This is the first international branch of the famed Ikebukuro ramen house, and boy is it authentic. The interior and decor,along with all the ravenous Japanese expat regulars make one feel like one is in Tokyo, and even more genuine is the food, which features huge portions of the four signature ramen dishes that Bankara puts out. You can choose from the original Bankara ramen, Tonkatsu (stewed pork belly), Tsukemen (cold noodles dipped in soup) and Miso Ramen, and you can personalise your dish by choosing additional toppings such as egg, pork, seaweed, etc. Individual garlic presses are given to each diner, so you have a lot to say as to how your dish will taste. The gyoza dumplings are superb and make an excellent compliment to the ramen, and there are other dishes on the menu as well, but the ramen bowls are so huge and filling, you will be hard pressed to find the extra space.

Recommended for Japanese because: Simply put, the best ramen you will find in Bangkok.

Dave's expert tip: the Tonkatsu ramen is either loved to death or a bit much for individual diner's palates, so be forewarned. The stewed pork belly, bones and all, are simmered in soup broth until they dissolve, and the taste is strong and heavy, which will make some ecstatic. Try the Bankara ramen if you want it slightly milder.

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Zuma, the posh Japanese eatery with branches in London, Hong Kong, Istanbul, Miami, and Dubai, is just as successful at their Bangkok location, serving truly superb and creative Japanese cuisine. Based on a traditional Japanese izakaya, yet with a very sophisticated and elegant twist, and designed by Noriyoshi Muramatsu, the renowned architect and design head of Tokyo's Studio Glitt, Zuma features some of Bangkok's freshest and most innovative Japanese cuisine, in an immaculately planned urban setting. Signature dishes include the gyuhire sumibiyaki karami zuke- spicy beef tenderloin with sesame, red chili and sweet soy, as well as the gindara saikyo misoyaki, a fine black cod marinated for 3 days in miso and served wrapped in a hoba leaf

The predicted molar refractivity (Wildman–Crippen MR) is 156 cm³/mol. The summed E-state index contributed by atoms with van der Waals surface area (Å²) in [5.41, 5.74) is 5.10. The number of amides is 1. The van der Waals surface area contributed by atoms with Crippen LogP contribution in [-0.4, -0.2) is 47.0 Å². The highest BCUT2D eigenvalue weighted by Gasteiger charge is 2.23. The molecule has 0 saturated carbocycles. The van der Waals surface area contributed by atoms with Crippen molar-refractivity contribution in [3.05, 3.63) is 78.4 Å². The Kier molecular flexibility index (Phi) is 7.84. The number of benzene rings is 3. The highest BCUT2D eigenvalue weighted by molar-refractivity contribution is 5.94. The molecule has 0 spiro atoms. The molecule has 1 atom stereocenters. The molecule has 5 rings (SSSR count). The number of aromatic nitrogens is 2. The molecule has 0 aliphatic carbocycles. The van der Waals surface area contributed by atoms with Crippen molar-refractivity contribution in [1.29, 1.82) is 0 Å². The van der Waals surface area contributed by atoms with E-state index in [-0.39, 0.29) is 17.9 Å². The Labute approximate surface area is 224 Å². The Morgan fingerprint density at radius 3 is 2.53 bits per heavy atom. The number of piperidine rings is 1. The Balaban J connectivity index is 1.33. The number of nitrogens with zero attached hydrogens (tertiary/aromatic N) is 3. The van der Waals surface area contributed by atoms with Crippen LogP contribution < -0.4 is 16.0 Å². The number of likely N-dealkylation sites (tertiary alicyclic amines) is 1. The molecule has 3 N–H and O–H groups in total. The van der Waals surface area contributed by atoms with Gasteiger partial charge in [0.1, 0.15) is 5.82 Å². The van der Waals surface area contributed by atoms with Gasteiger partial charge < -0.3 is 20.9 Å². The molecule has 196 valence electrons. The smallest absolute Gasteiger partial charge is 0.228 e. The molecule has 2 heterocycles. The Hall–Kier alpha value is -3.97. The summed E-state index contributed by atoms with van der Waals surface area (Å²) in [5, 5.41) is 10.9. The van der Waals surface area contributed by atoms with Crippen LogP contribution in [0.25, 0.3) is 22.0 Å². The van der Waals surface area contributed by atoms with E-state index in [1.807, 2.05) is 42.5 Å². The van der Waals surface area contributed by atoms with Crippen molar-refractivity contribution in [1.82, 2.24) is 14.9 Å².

Recommended for Japanese because: For great fusion, and knockout signature Japanese dishes and drinks, Zuma is always in form.

Dave's expert tip: Absolutely not to be missed at Zuma is their unique signature cocktail, the "rhubabu," which combines rhubarb infused sake and vodka chilled at -42 along with passion fruit and served as a martini. Additionally, Zuma's outstanding wine cellar is stocked with over 1500 bottles of fine sake, wine, and champagne.

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Japanese cuisine has become all the rage in Bangkok over the past few years, with Thais now getting visa-free week long visits to Japan, going wild over the food, and returning home demanding and craving more. Throw in some 60-80,000 Japanese expatriates settled in Bangkok and you can imagine that there must be some pretty authentic Nihon-no-ryori (Japanese cuisine) available. The problem often though, is how to find it. While hole in the wall izakayas and sushi bars have become a dime a dozen, you know you've stumbled into the right place when you enter a hard-to-find locale tucked away at the end of a dead end alley, where 90% of the clientele are Japanese, most of them partaking of the astoundingly massive array of different sakes, shochu (Japanese whiskey), and umeshu plum wines that stock the shelves (there are over 30 different brands of sake available here, one of Bangkok's greatest collections). Sushi Juban specializes in omakase sushi, where the diners leave it up to the chef as to what he'll create and serve. The restaurant features warayaki straw grill cooking, which comes from Koichi prefecture in Japan and uses burning straw to create an intense flame, which sears fish and meat on the outside, yet leaves the interior incredibly soft and juicy, as well as adding a smoked aroma. With great connections to the best of Japan's seafood industry, Juban gets choice cuts and various types of seafood from across Japan, featuring diversity such as Hokkaido sea urchin, kintokidai big eye snapper from Kanazawa, or some of the best cuts of yellowtail tuna you'll find in Thailand. If you are a sashimi and sushi connoisseur, you're going to be in 7th heaven here. Just make sure you've got the directions here spot on though, as it's the biggest challenge of the evening.